Guys ask yourselves and ladies ask any guys you know...

Is there any truth to this video entitled "Male Restroom Etiquette"?

Now obviously some of the stuff in the video is outrageously not true there is a lot of stuff in there that is true at least from what I've seen.

The part on how to pick a urinal? True. Now a lot of people think that the reason men try hard as they do to not be near each other when picking urinals is because of fear of having a homo erotic moment. Thats not always the case. Yeah there are some unenlightened guys out there that think that but for the most part it comes from the fact when you use the bathroom you want as much personal space as possible and urinals don't quite give enough.

The part on no eye contact and no speaking? Mostly true. The bathroom is a place for two things, using the bathroom and washing your hands for whatever reason they got dirty. Neither of those acts require much in the way of communication. However there are times when eye contact happens and the usual response if a nod of the head and a generic greeting of, "Whats up?" or "Whats going on?" Its not like guys walk into the bathroom with the specific intent to not talk to another guy. Its just that those other guys are strangers therefore there is no need for long drawn out conversation with them.

This is video is not an universal truth but there are things that hold true.

There is still plenty to be done...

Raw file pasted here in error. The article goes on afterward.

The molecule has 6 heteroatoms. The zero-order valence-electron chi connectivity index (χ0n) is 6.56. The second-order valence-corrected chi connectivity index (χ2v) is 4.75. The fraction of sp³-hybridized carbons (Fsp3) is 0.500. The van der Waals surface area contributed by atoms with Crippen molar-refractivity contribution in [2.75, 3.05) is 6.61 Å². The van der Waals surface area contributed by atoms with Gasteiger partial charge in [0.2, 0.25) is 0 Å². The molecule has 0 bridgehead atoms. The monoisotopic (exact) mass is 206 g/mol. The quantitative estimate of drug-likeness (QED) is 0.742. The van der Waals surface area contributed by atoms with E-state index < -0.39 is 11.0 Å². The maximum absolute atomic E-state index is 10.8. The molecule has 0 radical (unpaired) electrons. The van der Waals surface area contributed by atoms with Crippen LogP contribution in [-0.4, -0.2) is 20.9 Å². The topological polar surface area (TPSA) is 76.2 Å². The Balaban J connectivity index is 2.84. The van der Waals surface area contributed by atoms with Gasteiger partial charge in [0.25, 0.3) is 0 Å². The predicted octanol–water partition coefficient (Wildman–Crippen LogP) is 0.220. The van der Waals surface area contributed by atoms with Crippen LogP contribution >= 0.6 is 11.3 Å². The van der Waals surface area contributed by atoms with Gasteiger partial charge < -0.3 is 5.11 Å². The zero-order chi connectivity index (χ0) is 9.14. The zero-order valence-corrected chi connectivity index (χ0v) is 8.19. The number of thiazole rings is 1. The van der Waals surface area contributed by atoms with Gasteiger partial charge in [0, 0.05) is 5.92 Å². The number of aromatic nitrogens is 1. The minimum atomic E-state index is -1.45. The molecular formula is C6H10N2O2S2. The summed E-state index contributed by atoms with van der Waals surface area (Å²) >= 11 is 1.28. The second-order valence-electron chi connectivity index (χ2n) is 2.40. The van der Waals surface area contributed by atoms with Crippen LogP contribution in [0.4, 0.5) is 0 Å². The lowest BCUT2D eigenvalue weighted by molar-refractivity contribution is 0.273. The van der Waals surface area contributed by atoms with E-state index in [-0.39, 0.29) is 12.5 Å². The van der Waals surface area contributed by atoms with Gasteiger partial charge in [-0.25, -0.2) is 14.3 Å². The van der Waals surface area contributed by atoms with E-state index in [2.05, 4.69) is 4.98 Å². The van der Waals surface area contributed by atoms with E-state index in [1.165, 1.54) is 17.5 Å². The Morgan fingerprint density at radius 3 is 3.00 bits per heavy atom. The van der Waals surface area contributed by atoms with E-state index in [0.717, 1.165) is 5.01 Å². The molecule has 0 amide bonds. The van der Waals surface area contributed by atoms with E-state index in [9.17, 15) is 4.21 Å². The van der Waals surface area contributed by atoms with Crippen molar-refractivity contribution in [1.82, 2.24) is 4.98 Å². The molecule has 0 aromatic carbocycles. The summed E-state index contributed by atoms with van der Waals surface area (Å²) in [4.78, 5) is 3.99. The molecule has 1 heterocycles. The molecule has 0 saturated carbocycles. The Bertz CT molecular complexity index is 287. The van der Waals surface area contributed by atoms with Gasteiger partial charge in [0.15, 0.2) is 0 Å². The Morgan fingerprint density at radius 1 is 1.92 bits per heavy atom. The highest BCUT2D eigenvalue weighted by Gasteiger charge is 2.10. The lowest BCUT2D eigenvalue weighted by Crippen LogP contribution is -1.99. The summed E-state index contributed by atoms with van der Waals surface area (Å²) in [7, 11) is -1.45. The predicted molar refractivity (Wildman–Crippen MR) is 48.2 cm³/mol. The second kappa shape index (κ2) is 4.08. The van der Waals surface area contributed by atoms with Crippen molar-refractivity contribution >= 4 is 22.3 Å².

Okay its been a few days so here goes.

Earlier today at Womanist Musings Renee made a post about the one question that could be considered the bane of all feminists, "What about the men?" I've already posted a response there but I cut myself off because more than likely in my attempt to explain that question I would be accused of doing the very thing she is complaining about.

Okay in order to get my thoughts straight I think I will take the surgical approach (meaning I will copy sections of her post and follow with my thoughts on it).

What about the men is a common refrain on feminist blogs. It seems speaking about womens issues is considered an affront to patriarchy. It does not matter what feminist blog you decide to read, at some point someone in the comment section will feel the overwhelming need to point out that men are oppressed to. Dear Lord how do these men manage to get by with the burden of owning and controlling over 95% of the worlds wealth? How do they survive daily beating their wives and raping women?